I was in a food fight once, an aerial assault of steaming hot mashed potatoes. I never thought I’d witness another one. Fast forward nine years and we’re seeing one unfold on the national stage.
Instead of microwaveable mashed potatoes, though, it’s federal regulations, political insults, and a seemingly endless supply of money from special interest groups seeking to influence public opinion and political outcomes.
The lunchroom brawl began when Michelle Obama announced her ambitious Healthy, Hunger-Free Kids Act in 2010 to provide American schoolchildren with healthier food choices and reduce childhood obesity.
It began as a bipartisan law initially backed by Republicans and Democrats who seemed to have reached a compromise. Ninety percent of schools have reported successfully meeting the new nutrition standards.
For some schools, however, especially those in rural areas, the program has proven too costly. The inflexible nature of these reforms mandated by the act is widening the gap between rural schools and their more urban and suburban counterparts.
A recent report from the U.S. Government Accountability Office found that participation in the program has declined by more than 1 million nationwide since the 2010-2011 academic year. Between 2012-2013 the number dropped to 30.7 million students from 31.8 million.
As indicated by the report, there are several factors as to why there’s been such a significant drop. For paying students, the increase in meal price, smaller portions served, and a general lack of interest in the program are reasons enough not to participate. Forcing children to eat healthier by way of government mandate has also led to unintended food waste.
This argument is currently being challenged by a July 2014 study conducted by the Bridging the Gap research program whose goal it is to improve the understanding of how policies and environmental factors affect our diet. The study found most students are beginning to actually like the changes made to school lunches and 59% of schools surveyed reported no difference in food waste. This newfound success may be a result of continuous exposure.
An ideological split nonetheless remains on the true effectiveness of the school lunch program.
After mounting pressure from fiscal conservatives and organizations like the School Nutrition Association, schools struggling with the program’s implementation were able to buy the necessary time needed to adjust to the federal regulations.
Leading the charge was Rep. Robert Aderholt (R-Al.) who, along with other conservatives in the House Appropriations Committee, were able to narrowly pass an amendment granting waivers to school districts that demonstrated their new lunch programs operated at a net loss over a continuous six month period.
As noted by SNA’s President Leah Schmidt, it allows for the struggling schools to “catch up.” The waivers could give financially strapped schools the chance to acquire the resources needed to accommodate the new regulations; they may also waivers allow more time for food companies to repurpose their products to appeal to the health conscious standards.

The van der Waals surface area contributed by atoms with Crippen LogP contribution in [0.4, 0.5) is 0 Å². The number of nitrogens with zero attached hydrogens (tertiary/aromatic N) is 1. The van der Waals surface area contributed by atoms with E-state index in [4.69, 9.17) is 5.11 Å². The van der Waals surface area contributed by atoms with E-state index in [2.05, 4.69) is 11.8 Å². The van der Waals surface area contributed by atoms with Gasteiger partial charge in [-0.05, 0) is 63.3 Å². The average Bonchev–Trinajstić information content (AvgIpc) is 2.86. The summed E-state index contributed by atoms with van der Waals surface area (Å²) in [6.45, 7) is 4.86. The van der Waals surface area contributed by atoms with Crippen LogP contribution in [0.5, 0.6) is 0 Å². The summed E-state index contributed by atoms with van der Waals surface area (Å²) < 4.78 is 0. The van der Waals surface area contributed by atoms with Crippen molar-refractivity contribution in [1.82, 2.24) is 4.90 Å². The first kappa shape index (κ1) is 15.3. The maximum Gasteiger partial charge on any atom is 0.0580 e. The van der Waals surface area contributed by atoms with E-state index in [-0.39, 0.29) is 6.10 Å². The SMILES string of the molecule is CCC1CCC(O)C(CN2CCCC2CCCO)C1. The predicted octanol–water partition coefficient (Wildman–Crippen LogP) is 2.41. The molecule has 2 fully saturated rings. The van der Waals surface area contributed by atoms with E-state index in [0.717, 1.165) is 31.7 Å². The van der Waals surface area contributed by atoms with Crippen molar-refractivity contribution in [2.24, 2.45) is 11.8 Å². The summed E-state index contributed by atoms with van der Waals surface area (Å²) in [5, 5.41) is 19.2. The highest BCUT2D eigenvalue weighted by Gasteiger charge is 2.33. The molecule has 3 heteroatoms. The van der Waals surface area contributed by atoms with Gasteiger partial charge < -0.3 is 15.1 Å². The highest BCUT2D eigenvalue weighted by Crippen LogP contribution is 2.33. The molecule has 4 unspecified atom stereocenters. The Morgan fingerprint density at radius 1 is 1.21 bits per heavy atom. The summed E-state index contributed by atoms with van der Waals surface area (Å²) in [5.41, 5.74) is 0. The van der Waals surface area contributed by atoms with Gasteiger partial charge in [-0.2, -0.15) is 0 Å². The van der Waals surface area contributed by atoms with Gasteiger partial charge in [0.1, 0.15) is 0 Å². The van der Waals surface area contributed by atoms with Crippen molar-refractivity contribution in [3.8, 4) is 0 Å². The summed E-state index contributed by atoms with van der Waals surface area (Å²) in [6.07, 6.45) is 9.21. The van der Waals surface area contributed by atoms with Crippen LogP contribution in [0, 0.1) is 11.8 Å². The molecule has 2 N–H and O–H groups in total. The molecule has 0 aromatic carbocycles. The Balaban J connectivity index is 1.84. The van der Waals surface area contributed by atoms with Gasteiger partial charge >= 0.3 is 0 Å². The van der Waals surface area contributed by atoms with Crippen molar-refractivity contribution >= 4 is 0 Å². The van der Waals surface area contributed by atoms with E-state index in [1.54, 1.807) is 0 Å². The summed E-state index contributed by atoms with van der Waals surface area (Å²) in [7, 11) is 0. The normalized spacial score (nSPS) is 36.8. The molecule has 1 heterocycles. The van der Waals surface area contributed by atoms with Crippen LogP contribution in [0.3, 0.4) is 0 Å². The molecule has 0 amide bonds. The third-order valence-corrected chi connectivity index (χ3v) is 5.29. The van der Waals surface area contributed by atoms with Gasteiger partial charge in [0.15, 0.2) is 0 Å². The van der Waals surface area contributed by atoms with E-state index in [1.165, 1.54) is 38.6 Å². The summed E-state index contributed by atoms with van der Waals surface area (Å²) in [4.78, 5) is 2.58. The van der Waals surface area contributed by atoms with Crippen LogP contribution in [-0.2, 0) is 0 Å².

Proponents of the program frustrated over this supposed delay argue Republicans are doing the bidding of the food industry. The Obama administration claims the waiver rider is a step backward and would “roll back gains” already being made.Aderholt, the amendment’s architect, received at least $19,000 in campaign contributions from various food processing companies during the 2014 election cycle, according to OpenSecrets.org. Seven other Republicans on the subcommittee have received $98,238.
Over the years, data show the food industry’s interest in the pro-business wing of the Republican Party with $184.8 million being donated to candidates and committees. Though they received $76 million less than their conservative counterparts, Democrats are still equally caught up in the food industry’s web of influence.
Using the oft-mentioned catch phrase, “crony capitalism,” free market advocates rightly denounce the opaque intentions of special interest groups and the money used by food industry leaders to influence political outcomes.
But the industry’s influence doesn’t end with politics.
Our media landscape is saturated with advertisements contradicting this effort to make kids healthier.
Between 2009-2010, McDonald’s, which has become the demonized poster child for other national food chains, aired a total of 44,062 ads. Forty percent of those ads were aimed at children with 69 percent of them mentioning toy giveaways.
This is not meant to say we should eliminate fast food companies’ ability to advertise their products. In 2006, with the help of the Council of Better Business Bureaus, the 10 leading food and beverage companies launched the Children’s Food and Beverage Advertising Initiative as a way to self-regulate advertisements directed toward children. How effective this self-regulation is uncertain.
The majority of advertisements seen today still involve the encouraged consumption of pizza, hamburgers, French fries, soda, and candy.
Fortunately, schools have taken it upon themselves to do their own self-regulating. Forty-four percent of the 800 school districts surveyed by the Centers for Disease Control and Prevention have banned junk food from vending machines.
The National School Lunch Program has a long, relatively successful history of feeding America’s hungry schoolchildren. To continue doing that, the government must consider the ramifications of any significant changes they wish to impose and should respect the wishes of schools struggling to meet them.
Only then will we start to make meaningful changes in the way we eat.